Terrifying tunnels and hitchhiking in the Alps

It’s fairly normal for happy campers like us to wake up to the early morning chorus of birdies tweeting and this morning in Menton at our campsite perched on the top of a hill was no different, but to our sleepy amusement, one of the birdies was doing a proper ogling-builder-style wolf whistle.  On repeat.

Clambering out of the tent and reaching for our trainers to try and find the unusual tweetie pie, we got a bit of a shock when we saw this beast attached to Nev’s trainer.


Lobsters (or cray fish) and toads I can handle, but I draw the line at sharing my sleeping quarters with this terrifying little creature.  Luckily (and disgustingly), it was just a sort of “casing” that the creature had discarded.  When I tried to flick it off the trainer, it just clung there, gripped on tight with the old dried skin of its former claws.  Yucks.  We managed to prise it off and checked our trainers for signs of the beast itself but it was, thankfully, long gone.

We cycled down from the dizzy heights of the campsite, along the coast and into Italy, straight past border control and through our first Italian town, aptly named “Latte”.  After that, it wasn’t long until we were back within the borders of France and starting our long climb up the mountain of Tende.

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There were tunnels.  Loads and loads of them.  Short fun ones and also really long, unlit, dark scary ones.

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At first I loved the tunnels, but as they started to get longer and the traffic busier and faster, they started to make me feel really nervous. It didn’t help that in the middle of one really dark tunnel we almost piled into a girl on a moped sitting in our path facing the traffic with no lights on.  We just managed to avoid her at the last moment with a squeal of brakes and an embarrassed apology from the girl.  The tunnels were pretty narrow and the traffic flying past a bit too close for comfort.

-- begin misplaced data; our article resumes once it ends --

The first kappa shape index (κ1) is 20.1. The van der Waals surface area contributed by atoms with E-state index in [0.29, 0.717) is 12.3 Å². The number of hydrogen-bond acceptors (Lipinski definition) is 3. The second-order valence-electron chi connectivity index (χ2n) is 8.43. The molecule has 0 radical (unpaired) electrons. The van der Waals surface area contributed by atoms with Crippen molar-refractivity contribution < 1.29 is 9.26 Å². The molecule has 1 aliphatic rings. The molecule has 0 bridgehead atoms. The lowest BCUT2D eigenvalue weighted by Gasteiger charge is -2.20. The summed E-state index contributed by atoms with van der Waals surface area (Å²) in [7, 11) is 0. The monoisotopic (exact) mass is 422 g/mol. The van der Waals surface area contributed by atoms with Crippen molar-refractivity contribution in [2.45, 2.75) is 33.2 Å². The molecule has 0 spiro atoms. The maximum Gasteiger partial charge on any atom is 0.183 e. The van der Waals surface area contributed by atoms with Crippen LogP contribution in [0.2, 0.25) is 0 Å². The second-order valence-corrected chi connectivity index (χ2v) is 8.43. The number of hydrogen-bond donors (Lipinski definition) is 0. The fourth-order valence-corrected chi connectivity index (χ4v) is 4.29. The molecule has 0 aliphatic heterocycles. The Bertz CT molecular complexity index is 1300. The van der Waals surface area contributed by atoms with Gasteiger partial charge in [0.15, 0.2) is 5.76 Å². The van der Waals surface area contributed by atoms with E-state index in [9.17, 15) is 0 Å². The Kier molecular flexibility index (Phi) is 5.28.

Apart from almost crashing into mopeds, my least favourite thing about the tunnels was the roar from the massive haulage trucks that got louder and louder as they approached from behind, the din amplified in the tunnel and the anxious anticipation as I could hear them getting closer and closer until they whooshed past creating a whirl wind that made me grip my handle bars a little bit more tightly every time.

Climbing the mountain above the Gorges de Berghe, we passed through the mountain-side town of Tende, which from the distance looked like a colourful little shanty town.

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We stopped to fill our water bottles at the spring and ceremoniously visited our last patisserie in France.  😥 I’m missing the fresh artisan bread and strawberry tarts already.

Near the top of the mountain, it suddenly got extremely steep, with the roads curling around and looping back like spaghetti.  We got quite a few encouraging beeps, cheers, claps and thumbs ups from passers-by.  Who’d have thought the Alps would be so steep?!

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At one particularly steep bit, we came across an old Italian couple filling up water bottles at a spring.  They cheerfully said hello and indicated what I interpreted as sympathy towards us on our loaded bikes as we struggled to balance them against the wall to fill our own bottles.  On the basis of that one encounter, I decided that Italian people were all really friendly and that Italy would definitely be great.  And I was so right.

At the top of the mountain, we started queuing for the final 3.5km tunnel which forms the border between France and Italy.  We could see a sign that we were pretty sure meant bicycles weren’t allowed in the tunnel and our worst fears were confirmed when an official looking lady in a uniform came out of the security building saying something in Italian that we didn’t understand but shaking her finger at us and pointing at the bikes.